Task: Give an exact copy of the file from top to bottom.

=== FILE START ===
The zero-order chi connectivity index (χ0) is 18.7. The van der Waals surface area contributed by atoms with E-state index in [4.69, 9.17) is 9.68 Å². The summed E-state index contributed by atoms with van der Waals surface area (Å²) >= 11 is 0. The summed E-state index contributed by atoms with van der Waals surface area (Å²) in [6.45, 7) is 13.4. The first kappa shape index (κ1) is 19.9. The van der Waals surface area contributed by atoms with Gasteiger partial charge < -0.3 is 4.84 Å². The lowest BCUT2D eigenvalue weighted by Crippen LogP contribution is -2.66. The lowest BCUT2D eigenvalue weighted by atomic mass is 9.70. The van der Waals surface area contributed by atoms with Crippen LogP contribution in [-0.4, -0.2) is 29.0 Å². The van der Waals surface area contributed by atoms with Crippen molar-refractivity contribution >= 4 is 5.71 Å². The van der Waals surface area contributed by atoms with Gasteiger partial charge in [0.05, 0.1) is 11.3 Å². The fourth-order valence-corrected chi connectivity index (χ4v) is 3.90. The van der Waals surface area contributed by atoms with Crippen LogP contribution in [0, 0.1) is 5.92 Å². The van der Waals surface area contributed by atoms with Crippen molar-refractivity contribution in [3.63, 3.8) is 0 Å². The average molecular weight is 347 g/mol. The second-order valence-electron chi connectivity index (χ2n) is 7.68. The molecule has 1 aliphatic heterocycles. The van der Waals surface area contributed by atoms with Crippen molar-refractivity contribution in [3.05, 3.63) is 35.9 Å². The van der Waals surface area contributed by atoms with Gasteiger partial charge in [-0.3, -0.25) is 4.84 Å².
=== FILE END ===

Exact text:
The zero-order chi connectivity index (χ0) is 18.7. The van der Waals surface area contributed by atoms with E-state index in [4.69, 9.17) is 9.68 Å². The summed E-state index contributed by atoms with van der Waals surface area (Å²) >= 11 is 0. The summed E-state index contributed by atoms with van der Waals surface area (Å²) in [6.45, 7) is 13.4. The first kappa shape index (κ1) is 19.9. The van der Waals surface area contributed by atoms with Gasteiger partial charge < -0.3 is 4.84 Å². The lowest BCUT2D eigenvalue weighted by Crippen LogP contribution is -2.66. The lowest BCUT2D eigenvalue weighted by atomic mass is 9.70. The van der Waals surface area contributed by atoms with Crippen LogP contribution in [-0.4, -0.2) is 29.0 Å². The van der Waals surface area contributed by atoms with Crippen molar-refractivity contribution >= 4 is 5.71 Å². The van der Waals surface area contributed by atoms with Gasteiger partial charge in [0.05, 0.1) is 11.3 Å². The fourth-order valence-corrected chi connectivity index (χ4v) is 3.90. The van der Waals surface area contributed by atoms with Crippen LogP contribution in [0, 0.1) is 5.92 Å². The van der Waals surface area contributed by atoms with Crippen molar-refractivity contribution in [3.63, 3.8) is 0 Å². The average molecular weight is 347 g/mol. The second-order valence-electron chi connectivity index (χ2n) is 7.68. The molecule has 1 aliphatic heterocycles. The van der Waals surface area contributed by atoms with Crippen molar-refractivity contribution in [3.05, 3.63) is 35.9 Å². The van der Waals surface area contributed by atoms with Gasteiger partial charge in [-0.3, -0.25) is 4.84 Å².